REP. RYAN:  Mm-hmm.

MR. GREGORY:  ...your budget vision for next year.

REP. RYAN:  Right.

MR. GREGORY:  And it was very interesting.  A Republican adviser to President Bush and to John McCain, Mark McKinnon, was quoted in Time magazine saying the following about your budget outline, and I want to put it up on the screen. "[It] will completely transform the fiscal debate." This is Mark McKinnon. "It will either be the brilliant blaze that illuminates Republican courage or a roaring fire that immolates the party in a spectacular political suicide." How's that for choices?

REP. RYAN:  Yeah.  I've heard this before.

MR. GREGORY:  Which is it?

REP. RYAN:  I've heard this before.  Look, it really doesn't matter to me. What matters is we try to fix the country's problems.  Look, let me just show you.  This is the debt that the CBO says we're going to have.  We're giving our children a lower standard of living.  Our plan pays the debt off.  So we really believe we need to own up to the fact that the country is on an unsustainable path and we've got to do something to fix this.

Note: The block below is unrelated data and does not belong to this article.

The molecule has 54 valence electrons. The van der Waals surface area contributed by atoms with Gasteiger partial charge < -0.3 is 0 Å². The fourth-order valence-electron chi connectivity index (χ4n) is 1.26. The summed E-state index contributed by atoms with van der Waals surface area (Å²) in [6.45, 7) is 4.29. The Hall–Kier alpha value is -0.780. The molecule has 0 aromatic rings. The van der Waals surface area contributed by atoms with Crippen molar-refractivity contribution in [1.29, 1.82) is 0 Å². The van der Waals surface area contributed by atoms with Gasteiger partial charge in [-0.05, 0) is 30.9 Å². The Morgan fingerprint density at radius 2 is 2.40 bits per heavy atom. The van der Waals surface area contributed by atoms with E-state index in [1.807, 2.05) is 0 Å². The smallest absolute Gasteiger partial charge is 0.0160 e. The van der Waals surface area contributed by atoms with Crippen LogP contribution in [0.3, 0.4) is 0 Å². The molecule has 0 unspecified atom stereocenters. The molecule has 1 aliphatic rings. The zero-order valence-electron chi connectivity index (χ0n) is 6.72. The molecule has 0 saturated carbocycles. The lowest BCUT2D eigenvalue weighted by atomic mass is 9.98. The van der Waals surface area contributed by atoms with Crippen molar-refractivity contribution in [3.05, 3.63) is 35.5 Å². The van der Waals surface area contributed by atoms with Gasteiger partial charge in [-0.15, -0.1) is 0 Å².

MR. GREGORY:  But you're the budget chairman, you have your charts, I understand.  But you also...

REP. RYAN:  I've got many more if you want me to...

MR. GREGORY:  I know you do.  But I know you also have a reality.  You just heard David Plouffe say...

REP. RYAN:  Right.

MR. GREGORY:  ...this isn't going to pass.

REP. RYAN:  Yeah.

MR. GREGORY:  This might pass the House, it's not going to pass the Senate. It's certainly not going to become law.

REP. RYAN:  Mm-hmm.

MR. GREGORY:  Is this more of a campaign document for 2012?